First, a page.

Numbers and Dates

Another aspect of Operations Dashboard that we’ve improved is to provide you with more precise control on how data is displayed in a dashboard.

Unit prefixing is a technique for making a number (large or small) easier to interpret. This can be used to de-clutter and simplify the information being presented on a dashboard. This was subtly introduced with Serial Chart in the last beta refresh, but we’ve expanded its exposure in this beta update.

In addition, a lot of work was done on number formatting. When numeric data is shown in Operations Dashboard, the app will attempt to format and parse the data and render it to conform to the ArcGIS organizational account local settings (i.e., the locale set in the account user profile). For example, a user in Canada or in the United States would expect the number one million with two decimal places to be represented as “1,000,000.00”, whereas a user in Germany would expect “1.000.000,00”, and a user in France would expect “1 000 000,00”. For instances where the built-in defaults do not meet specific needs, dashboard authors can override the default behavior by defining a pattern for formatting numbers when they are displayed in visualizations such as the: Gauge, Indicator, and Serial Chart. Combined with unit prefixing, the display of numbers in dashboards has never been more powerful.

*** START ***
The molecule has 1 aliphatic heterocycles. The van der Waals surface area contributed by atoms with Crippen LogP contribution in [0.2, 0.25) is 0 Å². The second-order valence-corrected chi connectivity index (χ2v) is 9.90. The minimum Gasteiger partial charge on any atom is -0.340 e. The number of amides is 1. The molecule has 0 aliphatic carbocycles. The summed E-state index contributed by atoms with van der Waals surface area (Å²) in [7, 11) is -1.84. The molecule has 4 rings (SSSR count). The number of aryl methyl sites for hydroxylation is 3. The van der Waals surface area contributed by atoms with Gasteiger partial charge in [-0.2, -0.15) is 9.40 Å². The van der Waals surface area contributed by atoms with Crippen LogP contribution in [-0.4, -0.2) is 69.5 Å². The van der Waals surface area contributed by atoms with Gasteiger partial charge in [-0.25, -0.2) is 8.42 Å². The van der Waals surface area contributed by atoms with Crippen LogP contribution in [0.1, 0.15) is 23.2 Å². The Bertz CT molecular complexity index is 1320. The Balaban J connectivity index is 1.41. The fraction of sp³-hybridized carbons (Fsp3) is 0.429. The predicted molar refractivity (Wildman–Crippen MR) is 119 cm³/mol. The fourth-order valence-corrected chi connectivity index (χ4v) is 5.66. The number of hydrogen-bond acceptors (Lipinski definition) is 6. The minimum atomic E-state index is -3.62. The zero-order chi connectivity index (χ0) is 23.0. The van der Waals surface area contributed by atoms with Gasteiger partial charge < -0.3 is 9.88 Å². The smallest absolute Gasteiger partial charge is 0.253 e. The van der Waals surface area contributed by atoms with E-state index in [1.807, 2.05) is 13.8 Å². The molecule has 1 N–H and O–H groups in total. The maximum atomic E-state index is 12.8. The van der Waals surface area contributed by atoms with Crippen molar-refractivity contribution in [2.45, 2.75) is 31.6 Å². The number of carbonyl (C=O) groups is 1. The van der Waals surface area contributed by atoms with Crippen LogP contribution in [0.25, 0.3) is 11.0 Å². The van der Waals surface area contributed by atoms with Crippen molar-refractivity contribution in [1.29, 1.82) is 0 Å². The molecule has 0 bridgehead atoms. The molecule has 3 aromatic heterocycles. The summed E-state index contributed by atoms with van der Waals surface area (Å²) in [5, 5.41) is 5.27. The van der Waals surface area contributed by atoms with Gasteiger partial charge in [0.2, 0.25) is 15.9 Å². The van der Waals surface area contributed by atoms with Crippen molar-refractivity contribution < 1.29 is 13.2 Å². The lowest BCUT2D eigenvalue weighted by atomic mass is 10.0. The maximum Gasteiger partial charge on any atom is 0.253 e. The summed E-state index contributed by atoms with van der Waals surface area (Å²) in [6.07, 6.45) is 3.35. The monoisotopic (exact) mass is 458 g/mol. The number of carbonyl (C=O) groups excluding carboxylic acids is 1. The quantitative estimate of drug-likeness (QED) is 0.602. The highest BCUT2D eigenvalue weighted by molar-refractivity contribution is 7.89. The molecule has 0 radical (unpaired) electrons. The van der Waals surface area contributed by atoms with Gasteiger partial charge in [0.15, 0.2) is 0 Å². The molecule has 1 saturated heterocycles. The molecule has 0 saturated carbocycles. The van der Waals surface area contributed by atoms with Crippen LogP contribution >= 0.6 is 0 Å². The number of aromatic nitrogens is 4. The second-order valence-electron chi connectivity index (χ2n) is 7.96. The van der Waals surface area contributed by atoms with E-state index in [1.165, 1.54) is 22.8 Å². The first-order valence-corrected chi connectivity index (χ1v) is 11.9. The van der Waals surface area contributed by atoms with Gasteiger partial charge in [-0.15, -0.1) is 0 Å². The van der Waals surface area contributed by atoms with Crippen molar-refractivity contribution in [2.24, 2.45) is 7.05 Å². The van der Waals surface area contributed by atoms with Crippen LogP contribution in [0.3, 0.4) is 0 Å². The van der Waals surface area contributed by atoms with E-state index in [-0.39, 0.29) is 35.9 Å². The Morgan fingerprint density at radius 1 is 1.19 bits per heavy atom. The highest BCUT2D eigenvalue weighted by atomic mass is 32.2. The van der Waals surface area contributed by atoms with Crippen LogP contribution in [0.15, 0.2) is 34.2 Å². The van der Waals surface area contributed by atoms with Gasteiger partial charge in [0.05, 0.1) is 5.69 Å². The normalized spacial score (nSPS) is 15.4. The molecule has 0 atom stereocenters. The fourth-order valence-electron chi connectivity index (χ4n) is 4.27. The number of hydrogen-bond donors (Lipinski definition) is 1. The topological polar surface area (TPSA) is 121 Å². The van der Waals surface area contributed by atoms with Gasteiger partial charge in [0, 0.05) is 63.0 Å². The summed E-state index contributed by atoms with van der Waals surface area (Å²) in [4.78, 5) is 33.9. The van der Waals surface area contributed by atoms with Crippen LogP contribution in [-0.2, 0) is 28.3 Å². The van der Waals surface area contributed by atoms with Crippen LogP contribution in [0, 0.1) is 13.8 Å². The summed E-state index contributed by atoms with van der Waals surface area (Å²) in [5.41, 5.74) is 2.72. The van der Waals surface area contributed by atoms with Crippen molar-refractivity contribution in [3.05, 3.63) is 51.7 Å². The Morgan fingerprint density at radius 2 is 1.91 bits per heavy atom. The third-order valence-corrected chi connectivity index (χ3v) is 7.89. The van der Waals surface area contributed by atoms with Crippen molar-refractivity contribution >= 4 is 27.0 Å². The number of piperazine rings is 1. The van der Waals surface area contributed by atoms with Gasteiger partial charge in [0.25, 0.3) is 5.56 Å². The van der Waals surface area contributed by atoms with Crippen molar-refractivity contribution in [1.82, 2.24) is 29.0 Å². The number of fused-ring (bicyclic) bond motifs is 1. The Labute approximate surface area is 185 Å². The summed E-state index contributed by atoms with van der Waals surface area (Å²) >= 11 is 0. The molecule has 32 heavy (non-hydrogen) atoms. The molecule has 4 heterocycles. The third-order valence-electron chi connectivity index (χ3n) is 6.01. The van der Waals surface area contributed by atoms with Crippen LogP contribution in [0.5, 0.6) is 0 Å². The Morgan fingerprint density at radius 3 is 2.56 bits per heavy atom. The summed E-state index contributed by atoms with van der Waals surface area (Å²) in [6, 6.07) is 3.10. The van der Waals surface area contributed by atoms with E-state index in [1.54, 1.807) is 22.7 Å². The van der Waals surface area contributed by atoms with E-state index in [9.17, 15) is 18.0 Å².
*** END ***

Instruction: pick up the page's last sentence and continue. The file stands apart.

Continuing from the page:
Displaying dates (both date and time) is often important on a dashboard. The elements of a date are: year, month, day, hour, minute and second. Configuring a Serial Chart has been improved to give dashboard authors more control for formatting dates along the category axis. Similar to the work done for displaying numbers, date formatting on a serial chart can be used by dashboard authors to show as much (or as little) information about the date as needed.

When implementing date formatting, we recognized that not all dates are stored in fields of type date. In some datasets, dates are stored in string fields. Some datasets might also have numerical data that is stored in string fields. To meet this requirement, we’ve added date and number parsing functionality when configuring a Serial Chart. When a string field is used to define serial chart categories, dashboard authors can indicate that the strings actually represent dates or numbers, and the chart will automatically parse strings into dates or numbers. Examples of the pattern syntax for string parsing are as follows:

Expect another beta update early next month where dashboard authors will be able to configure highly-interactive dashboards without any programming whatsoever. For now, we hope you enjoy these new enhancements and we’re excited to hear your feedback on the Esri Early Adopter community forums.


The Operations Dashboard for ArcGIS Dev team


Derek is a Technology Evangelist on the Apps Product Management team. He's involved with requirements gathering, software development, and product marketing. Follow on Twitter: @GIS_Bandit